(Reuters) – Shares of Bacoist Bancorp jumped on Monday after the troubled regional lender announced that it had agreed to sell construction mortgage loans worth $2.6 billion at a discount in a bid to improve its balance sheet.
Backwest stock rose nearly 20% on the deal, giving the Los Angeles-based bank a breathing space to deal with the deposit flight that followed the collapse of Silicon Valley Bank, Signature Bank and First Republic Bank.
PacWest shares have rebounded along with other regional banks in the past two weeks as investors increasingly believe the worst of the crisis is over and many lenders have been fundamentally sound.
The bank’s stock has more than doubled from a record low in early May, although its market value has fallen by nearly three-quarters since the crisis began in March.
“The market is overreactive and underresponsive. And I think the markets have overreacted to the perceived lack of quality of regional banks,” said George Young, portfolio manager at Villere & Co. in New Orleans.
“There has been some concern that the market is giving inappropriate measures of the health of these banks. Banks are generally healthy,” Young added.
PacWest’s share gain helped boost trading in other regional lenders on Monday, with the KBW Regional Banking Index (.KRX) adding 3%. Western Alliance Bancorp (WAL.N) was up 10.3%, Comerica Inc (CMA.N) was up 3.5%, and Zions Bancorporation (ZION.O) was up about 5%.
Sale of real estate assets
PacWest sold 74 real estate construction loans with an outstanding balance of $2.6 billion to real estate firm Kennedy-Wilson Holdings Inc (KW.N) for $2.4 billion — a $200 million discount, a regulatory filing showed Monday.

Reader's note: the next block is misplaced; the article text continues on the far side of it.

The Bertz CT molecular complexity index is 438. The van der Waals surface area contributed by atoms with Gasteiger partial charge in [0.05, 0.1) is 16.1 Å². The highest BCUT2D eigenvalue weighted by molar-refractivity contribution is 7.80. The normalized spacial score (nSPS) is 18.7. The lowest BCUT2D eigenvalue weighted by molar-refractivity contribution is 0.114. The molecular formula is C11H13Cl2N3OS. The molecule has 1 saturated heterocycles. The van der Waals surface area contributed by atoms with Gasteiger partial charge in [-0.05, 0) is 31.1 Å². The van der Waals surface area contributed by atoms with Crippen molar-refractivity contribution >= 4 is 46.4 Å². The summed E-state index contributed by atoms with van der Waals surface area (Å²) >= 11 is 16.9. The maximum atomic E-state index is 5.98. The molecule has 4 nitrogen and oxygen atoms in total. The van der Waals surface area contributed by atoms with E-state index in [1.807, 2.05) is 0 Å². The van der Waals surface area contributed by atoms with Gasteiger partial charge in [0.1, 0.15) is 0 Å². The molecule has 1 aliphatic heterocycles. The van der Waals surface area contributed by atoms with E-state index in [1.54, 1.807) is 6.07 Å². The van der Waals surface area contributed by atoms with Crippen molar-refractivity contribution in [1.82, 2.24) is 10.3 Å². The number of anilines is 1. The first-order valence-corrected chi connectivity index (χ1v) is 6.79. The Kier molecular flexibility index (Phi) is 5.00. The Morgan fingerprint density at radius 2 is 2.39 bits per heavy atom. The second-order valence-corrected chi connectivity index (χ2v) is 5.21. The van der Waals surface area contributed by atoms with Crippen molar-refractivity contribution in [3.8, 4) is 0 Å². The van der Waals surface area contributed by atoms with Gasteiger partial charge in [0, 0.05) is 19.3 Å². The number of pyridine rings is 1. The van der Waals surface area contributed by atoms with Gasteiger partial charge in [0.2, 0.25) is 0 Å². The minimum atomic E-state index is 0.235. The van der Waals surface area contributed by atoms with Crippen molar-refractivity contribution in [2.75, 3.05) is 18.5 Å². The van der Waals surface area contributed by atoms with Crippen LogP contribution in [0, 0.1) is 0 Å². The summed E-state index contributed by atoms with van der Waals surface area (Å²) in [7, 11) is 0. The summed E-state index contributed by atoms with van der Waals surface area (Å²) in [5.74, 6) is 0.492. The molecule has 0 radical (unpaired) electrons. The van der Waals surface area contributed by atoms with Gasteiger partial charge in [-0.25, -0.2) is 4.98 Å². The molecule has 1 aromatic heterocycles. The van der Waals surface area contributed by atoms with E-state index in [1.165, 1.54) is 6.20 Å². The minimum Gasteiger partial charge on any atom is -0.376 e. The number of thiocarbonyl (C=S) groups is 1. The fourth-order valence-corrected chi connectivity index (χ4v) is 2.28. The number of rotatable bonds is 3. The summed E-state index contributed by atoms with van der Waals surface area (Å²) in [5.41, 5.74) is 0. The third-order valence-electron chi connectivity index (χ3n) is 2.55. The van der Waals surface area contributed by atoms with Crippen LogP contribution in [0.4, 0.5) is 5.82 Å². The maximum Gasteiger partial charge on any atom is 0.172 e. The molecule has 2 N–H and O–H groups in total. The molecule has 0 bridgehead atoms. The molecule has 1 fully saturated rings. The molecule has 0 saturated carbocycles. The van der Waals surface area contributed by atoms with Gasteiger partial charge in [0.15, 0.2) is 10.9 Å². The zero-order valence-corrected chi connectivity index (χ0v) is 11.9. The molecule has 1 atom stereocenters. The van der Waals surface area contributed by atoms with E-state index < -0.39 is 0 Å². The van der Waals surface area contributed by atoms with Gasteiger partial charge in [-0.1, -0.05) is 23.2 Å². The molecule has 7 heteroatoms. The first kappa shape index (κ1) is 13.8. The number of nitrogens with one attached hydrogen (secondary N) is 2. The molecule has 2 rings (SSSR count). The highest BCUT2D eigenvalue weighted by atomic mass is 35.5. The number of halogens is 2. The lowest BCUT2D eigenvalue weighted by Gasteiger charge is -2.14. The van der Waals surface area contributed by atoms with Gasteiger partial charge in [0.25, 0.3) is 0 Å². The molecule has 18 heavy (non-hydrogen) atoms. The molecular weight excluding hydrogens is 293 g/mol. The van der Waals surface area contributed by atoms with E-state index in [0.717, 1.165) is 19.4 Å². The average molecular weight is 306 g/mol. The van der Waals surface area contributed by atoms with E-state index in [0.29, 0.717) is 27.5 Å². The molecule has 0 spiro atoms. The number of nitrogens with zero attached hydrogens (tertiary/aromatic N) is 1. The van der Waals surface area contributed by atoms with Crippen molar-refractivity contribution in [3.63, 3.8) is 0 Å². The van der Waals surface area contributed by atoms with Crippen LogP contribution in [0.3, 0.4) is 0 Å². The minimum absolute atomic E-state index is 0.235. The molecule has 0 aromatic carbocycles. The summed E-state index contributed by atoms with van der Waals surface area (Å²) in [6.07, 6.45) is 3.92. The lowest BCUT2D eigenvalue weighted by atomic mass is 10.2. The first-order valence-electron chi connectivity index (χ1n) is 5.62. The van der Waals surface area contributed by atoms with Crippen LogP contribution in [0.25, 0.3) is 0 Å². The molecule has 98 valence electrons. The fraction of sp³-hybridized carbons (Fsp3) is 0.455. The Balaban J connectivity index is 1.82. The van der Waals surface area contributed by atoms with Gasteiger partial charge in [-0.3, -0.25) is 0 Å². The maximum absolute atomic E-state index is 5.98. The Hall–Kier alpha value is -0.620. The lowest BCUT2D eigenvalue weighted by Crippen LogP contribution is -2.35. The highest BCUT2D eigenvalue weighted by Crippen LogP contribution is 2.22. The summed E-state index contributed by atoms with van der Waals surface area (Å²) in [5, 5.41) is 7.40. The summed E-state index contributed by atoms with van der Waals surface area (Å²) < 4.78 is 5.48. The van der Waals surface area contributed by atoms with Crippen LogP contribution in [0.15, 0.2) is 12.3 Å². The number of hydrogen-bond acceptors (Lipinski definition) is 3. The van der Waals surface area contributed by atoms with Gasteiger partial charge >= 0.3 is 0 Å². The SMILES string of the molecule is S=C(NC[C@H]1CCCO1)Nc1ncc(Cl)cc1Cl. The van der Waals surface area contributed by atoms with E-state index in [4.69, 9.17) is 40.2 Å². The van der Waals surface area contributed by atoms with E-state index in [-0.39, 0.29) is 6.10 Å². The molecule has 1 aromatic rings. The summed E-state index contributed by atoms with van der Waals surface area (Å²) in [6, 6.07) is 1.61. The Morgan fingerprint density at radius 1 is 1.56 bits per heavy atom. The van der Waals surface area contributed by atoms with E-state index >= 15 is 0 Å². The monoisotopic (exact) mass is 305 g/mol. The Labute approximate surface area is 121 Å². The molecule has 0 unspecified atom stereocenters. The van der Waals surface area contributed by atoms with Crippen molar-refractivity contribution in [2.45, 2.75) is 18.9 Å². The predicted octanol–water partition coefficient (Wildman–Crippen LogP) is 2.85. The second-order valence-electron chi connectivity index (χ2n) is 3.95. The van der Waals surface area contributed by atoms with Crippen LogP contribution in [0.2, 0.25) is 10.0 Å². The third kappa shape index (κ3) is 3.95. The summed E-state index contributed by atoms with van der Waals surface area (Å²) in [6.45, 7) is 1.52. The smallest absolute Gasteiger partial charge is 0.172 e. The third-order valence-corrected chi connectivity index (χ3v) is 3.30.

Kennedy Wilson said it will also assume $2.7 billion in potential financing obligations associated with the loans and, subject to PacWest-secured approvals, take on six additional construction real estate loans with a balance of approximately $363 million.
PacWest will have to pay Kennedy-Wilson a fee equal to 0.15% of the total loan obligation, according to the filing.
The loans carry variable interest rates that currently average 8.4%, which is much higher than PacWest’s portfolio of fixed-rate loans, which were put together when interest rates were much lower. Floating rates allowed PacWest to sell construction real estate loans at a small discount that reflected a decline in the value of the underlying real estate asset, rather than a rise in interest rates.
“We believe the decline in risk-weighted assets should offset the loss (from discounting loans), which should lead to a modest improvement in regulatory capital ratios,” Wedbush analysts wrote in a note.
The deal is expected to close in several tranches during the second quarter and the first part of the third quarter, Baquist said.
PacWest also said it is exploring selling its $2.7 billion portfolio of financial loans, which it expects to complete by next month.
said Gary Tenner, managing director at DA Davidson & Co.
PacWest indicated in May that it was in talks with potential partners and investors about strategic options. Earlier this month, he said he had provided more guarantees to the US Federal Reserve to boost the bank’s liquidity.
PacWest raised $1.4 billion in March from investment firm Atlas Partners SP by borrowing against some of its assets, but that deal was not enough to meet all of the bank’s liquidity needs.
(This story has been restated to change the market value decline to “nearly” three-quarters from “more than” three-quarters in paragraph 4)
Reporting by Mahnaz Yasmin in Bengaluru. Editing by Krishna Chandra Elori
Our standards: Thomson Reuters Trust Principles.
“Web maven. Infuriatingly humble beer geek. Bacon fanatic. Typical creator. Music expert.”
Home prices will fall, commercial real estate will collapse
Asia markets mixed ahead of US vote on debt ceiling agreement; Hong Kong braced for new lows
Report: Disney’s cancellation of billion-dollar college campus in Florida could sour neighboring developers who rely on it to build their own